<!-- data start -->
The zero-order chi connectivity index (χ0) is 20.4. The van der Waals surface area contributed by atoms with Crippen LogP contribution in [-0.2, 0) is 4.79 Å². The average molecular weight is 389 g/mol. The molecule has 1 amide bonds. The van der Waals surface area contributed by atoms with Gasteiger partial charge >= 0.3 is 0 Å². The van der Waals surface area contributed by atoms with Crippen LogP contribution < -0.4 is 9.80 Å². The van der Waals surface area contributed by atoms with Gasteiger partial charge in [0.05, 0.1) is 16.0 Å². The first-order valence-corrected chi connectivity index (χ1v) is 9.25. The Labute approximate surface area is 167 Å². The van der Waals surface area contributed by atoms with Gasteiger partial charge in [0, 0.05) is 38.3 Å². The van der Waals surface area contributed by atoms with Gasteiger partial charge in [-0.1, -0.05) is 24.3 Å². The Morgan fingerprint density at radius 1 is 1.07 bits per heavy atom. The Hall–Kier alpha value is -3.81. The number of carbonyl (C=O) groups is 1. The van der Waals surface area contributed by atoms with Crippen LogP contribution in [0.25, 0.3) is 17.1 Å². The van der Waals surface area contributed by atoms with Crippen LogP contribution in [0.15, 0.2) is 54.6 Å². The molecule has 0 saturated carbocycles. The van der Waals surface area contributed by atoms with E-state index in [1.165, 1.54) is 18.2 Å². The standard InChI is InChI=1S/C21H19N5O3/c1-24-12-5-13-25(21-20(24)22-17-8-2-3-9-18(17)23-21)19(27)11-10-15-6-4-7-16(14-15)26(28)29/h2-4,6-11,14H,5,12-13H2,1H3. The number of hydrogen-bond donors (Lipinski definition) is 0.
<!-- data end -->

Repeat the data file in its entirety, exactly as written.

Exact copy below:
The zero-order chi connectivity index (χ0) is 20.4. The van der Waals surface area contributed by atoms with Crippen LogP contribution in [-0.2, 0) is 4.79 Å². The average molecular weight is 389 g/mol. The molecule has 1 amide bonds. The van der Waals surface area contributed by atoms with Gasteiger partial charge >= 0.3 is 0 Å². The van der Waals surface area contributed by atoms with Crippen LogP contribution < -0.4 is 9.80 Å². The van der Waals surface area contributed by atoms with Gasteiger partial charge in [0.05, 0.1) is 16.0 Å². The first-order valence-corrected chi connectivity index (χ1v) is 9.25. The Labute approximate surface area is 167 Å². The van der Waals surface area contributed by atoms with Gasteiger partial charge in [0, 0.05) is 38.3 Å². The van der Waals surface area contributed by atoms with Gasteiger partial charge in [-0.1, -0.05) is 24.3 Å². The Morgan fingerprint density at radius 1 is 1.07 bits per heavy atom. The Hall–Kier alpha value is -3.81. The number of carbonyl (C=O) groups is 1. The van der Waals surface area contributed by atoms with Crippen LogP contribution in [0.25, 0.3) is 17.1 Å². The van der Waals surface area contributed by atoms with Crippen LogP contribution in [0.15, 0.2) is 54.6 Å². The molecule has 0 saturated carbocycles. The van der Waals surface area contributed by atoms with E-state index in [1.165, 1.54) is 18.2 Å². The standard InChI is InChI=1S/C21H19N5O3/c1-24-12-5-13-25(21-20(24)22-17-8-2-3-9-18(17)23-21)19(27)11-10-15-6-4-7-16(14-15)26(28)29/h2-4,6-11,14H,5,12-13H2,1H3. The number of hydrogen-bond donors (Lipinski definition) is 0.